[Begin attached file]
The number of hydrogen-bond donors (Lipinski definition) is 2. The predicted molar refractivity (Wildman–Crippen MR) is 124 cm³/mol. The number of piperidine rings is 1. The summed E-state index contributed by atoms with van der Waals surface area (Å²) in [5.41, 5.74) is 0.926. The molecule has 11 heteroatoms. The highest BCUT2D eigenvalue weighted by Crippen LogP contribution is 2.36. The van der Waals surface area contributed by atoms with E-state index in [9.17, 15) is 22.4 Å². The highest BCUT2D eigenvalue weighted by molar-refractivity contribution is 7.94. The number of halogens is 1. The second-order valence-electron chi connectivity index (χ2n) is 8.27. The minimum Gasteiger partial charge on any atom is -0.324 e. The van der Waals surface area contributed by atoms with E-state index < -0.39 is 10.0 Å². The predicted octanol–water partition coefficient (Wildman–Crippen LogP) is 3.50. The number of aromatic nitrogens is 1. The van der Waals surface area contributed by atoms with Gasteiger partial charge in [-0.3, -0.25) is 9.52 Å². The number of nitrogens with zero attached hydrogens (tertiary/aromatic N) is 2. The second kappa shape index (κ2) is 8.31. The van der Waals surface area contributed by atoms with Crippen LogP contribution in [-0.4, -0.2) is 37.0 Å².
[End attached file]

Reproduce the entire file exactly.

The number of hydrogen-bond donors (Lipinski definition) is 2. The predicted molar refractivity (Wildman–Crippen MR) is 124 cm³/mol. The number of piperidine rings is 1. The summed E-state index contributed by atoms with van der Waals surface area (Å²) in [5.41, 5.74) is 0.926. The molecule has 11 heteroatoms. The highest BCUT2D eigenvalue weighted by Crippen LogP contribution is 2.36. The van der Waals surface area contributed by atoms with E-state index in [9.17, 15) is 22.4 Å². The highest BCUT2D eigenvalue weighted by molar-refractivity contribution is 7.94. The number of halogens is 1. The second-order valence-electron chi connectivity index (χ2n) is 8.27. The minimum Gasteiger partial charge on any atom is -0.324 e. The van der Waals surface area contributed by atoms with E-state index < -0.39 is 10.0 Å². The predicted octanol–water partition coefficient (Wildman–Crippen LogP) is 3.50. The number of aromatic nitrogens is 1. The van der Waals surface area contributed by atoms with Gasteiger partial charge in [-0.3, -0.25) is 9.52 Å². The number of nitrogens with zero attached hydrogens (tertiary/aromatic N) is 2. The second kappa shape index (κ2) is 8.31. The van der Waals surface area contributed by atoms with Crippen LogP contribution in [-0.4, -0.2) is 37.0 Å².